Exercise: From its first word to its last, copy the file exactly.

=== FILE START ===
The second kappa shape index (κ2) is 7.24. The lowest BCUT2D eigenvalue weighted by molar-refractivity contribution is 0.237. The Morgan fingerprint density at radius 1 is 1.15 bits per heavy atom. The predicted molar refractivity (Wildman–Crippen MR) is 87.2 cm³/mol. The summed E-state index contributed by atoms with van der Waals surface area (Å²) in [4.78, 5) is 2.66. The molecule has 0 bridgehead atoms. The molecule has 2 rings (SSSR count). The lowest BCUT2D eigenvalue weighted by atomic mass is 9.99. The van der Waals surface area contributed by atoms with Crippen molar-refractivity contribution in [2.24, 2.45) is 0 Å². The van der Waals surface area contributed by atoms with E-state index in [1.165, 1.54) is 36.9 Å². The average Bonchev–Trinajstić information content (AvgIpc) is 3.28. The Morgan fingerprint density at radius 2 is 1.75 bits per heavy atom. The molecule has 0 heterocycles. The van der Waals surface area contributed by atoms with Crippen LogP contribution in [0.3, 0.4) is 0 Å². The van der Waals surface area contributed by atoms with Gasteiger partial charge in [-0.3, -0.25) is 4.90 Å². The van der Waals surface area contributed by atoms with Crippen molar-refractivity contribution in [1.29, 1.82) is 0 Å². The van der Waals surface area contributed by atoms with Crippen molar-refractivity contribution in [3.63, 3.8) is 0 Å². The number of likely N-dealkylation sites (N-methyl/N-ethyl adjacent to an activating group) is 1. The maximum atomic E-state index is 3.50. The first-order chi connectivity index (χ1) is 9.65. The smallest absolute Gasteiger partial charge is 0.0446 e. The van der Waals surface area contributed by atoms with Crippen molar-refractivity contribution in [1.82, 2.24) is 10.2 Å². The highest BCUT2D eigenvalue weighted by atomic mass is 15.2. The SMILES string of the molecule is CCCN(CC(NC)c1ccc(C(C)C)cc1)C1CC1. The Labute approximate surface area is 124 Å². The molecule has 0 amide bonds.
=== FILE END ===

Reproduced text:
The second kappa shape index (κ2) is 7.24. The lowest BCUT2D eigenvalue weighted by molar-refractivity contribution is 0.237. The Morgan fingerprint density at radius 1 is 1.15 bits per heavy atom. The predicted molar refractivity (Wildman–Crippen MR) is 87.2 cm³/mol. The summed E-state index contributed by atoms with van der Waals surface area (Å²) in [4.78, 5) is 2.66. The molecule has 0 bridgehead atoms. The molecule has 2 rings (SSSR count). The lowest BCUT2D eigenvalue weighted by atomic mass is 9.99. The van der Waals surface area contributed by atoms with Crippen molar-refractivity contribution in [2.24, 2.45) is 0 Å². The van der Waals surface area contributed by atoms with E-state index in [1.165, 1.54) is 36.9 Å². The average Bonchev–Trinajstić information content (AvgIpc) is 3.28. The Morgan fingerprint density at radius 2 is 1.75 bits per heavy atom. The molecule has 0 heterocycles. The van der Waals surface area contributed by atoms with Crippen LogP contribution in [0.3, 0.4) is 0 Å². The van der Waals surface area contributed by atoms with Gasteiger partial charge in [-0.3, -0.25) is 4.90 Å². The van der Waals surface area contributed by atoms with Crippen molar-refractivity contribution in [1.29, 1.82) is 0 Å². The van der Waals surface area contributed by atoms with Crippen molar-refractivity contribution in [3.63, 3.8) is 0 Å². The number of likely N-dealkylation sites (N-methyl/N-ethyl adjacent to an activating group) is 1. The maximum atomic E-state index is 3.50. The first-order chi connectivity index (χ1) is 9.65. The smallest absolute Gasteiger partial charge is 0.0446 e. The van der Waals surface area contributed by atoms with Crippen molar-refractivity contribution in [1.82, 2.24) is 10.2 Å². The highest BCUT2D eigenvalue weighted by atomic mass is 15.2. The SMILES string of the molecule is CCCN(CC(NC)c1ccc(C(C)C)cc1)C1CC1. The Labute approximate surface area is 124 Å². The molecule has 0 amide bonds.